I have been alarmed in recent weeks at the number of people who I have casually mentioned the election to, and who have decided not to vote as they feel their vote will not make a difference or that whichever government is in power will not make a great deal of difference to them.
This is where you are wrong.
Most of the people who I work with are heavy users of the state funded healthcare system whether we realise it or not – cleft treatment is surprisingly expensive and we are very fortunate in New Zealand that this is a state funded enterprise and we are incredibly privileged that the leaders in the field of cleft care are available to us freely through the state system. For at least the last 10 years, we have had a cleft care system that is available to all those in New Zealand regardless of location, with no cap on age, cost of procedures or number of procedures. That in itself puts us so far above many other systems, including that of the United States.
Nothing is static though – over the past 10 years we have seen great progress in the level of care and expertise on offer through the state system, and in my professional opinion, the quality of cleft care available through the state system at the current time is the best on offer in New Zealand as this is where the expertise and experience lies. But because nothing is static and this is a costly exercise which is currently met by the taxpayer, we have to appreciate that not everyone feels as grateful for the system as we do or should. Depending on the composition and representation of a government, we could potentially see an increase in privatisation of health care and a reduction or cap on state funded services. How does that sit with you?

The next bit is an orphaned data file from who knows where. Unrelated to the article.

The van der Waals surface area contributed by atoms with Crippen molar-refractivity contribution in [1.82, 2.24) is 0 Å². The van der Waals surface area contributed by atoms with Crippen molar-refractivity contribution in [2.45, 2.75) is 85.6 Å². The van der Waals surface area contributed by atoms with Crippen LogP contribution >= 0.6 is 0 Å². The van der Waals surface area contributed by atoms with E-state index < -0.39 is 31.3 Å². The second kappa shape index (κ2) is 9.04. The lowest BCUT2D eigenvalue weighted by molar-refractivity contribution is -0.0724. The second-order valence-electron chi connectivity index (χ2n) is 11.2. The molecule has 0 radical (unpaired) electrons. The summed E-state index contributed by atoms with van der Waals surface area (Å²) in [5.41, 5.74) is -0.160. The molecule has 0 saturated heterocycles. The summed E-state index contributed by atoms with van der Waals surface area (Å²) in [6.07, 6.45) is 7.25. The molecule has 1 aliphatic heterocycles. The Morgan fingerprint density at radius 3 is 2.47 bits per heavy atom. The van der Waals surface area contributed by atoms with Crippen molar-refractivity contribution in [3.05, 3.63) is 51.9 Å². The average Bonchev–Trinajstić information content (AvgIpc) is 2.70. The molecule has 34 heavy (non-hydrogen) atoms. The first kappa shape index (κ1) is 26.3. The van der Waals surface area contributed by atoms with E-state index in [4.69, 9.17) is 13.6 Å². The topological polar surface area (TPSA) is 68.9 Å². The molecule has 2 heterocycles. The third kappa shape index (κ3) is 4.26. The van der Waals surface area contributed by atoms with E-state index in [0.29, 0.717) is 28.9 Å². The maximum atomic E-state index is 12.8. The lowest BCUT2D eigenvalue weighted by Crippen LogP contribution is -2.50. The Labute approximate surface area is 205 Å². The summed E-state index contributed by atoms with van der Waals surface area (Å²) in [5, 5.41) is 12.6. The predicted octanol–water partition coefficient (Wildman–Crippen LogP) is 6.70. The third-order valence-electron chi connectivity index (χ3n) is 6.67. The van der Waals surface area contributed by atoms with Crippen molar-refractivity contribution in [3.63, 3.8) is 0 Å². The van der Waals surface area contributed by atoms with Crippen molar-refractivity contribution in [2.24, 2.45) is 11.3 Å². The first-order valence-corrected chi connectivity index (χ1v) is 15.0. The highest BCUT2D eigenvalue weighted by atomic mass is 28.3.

This is where it is so important to vote for what you believe in, and to understand that presently you are a heavy user of a government service, so you should take the time to read the various parties’ policies with regard to that service.
I have nothing to gain by telling you to vote for a particular party, but I urge you to be passionate about this by reading the policies and vote for the party and policies that you truly believe in this Saturday.
If you need some inspiration to get started, consider these questions:
What role (if any) should the private health care system play in New Zealand’s cleft care?
Should a cap be placed on the cleft care available by the state health system?
Is there any aspect of cleft care that should be paid for by the patient?
Should the internationally accepted best practice cleft unit be available without cost to everyone through the state system?
Should the country’s leading health professionals be freely available to the public through the state health system?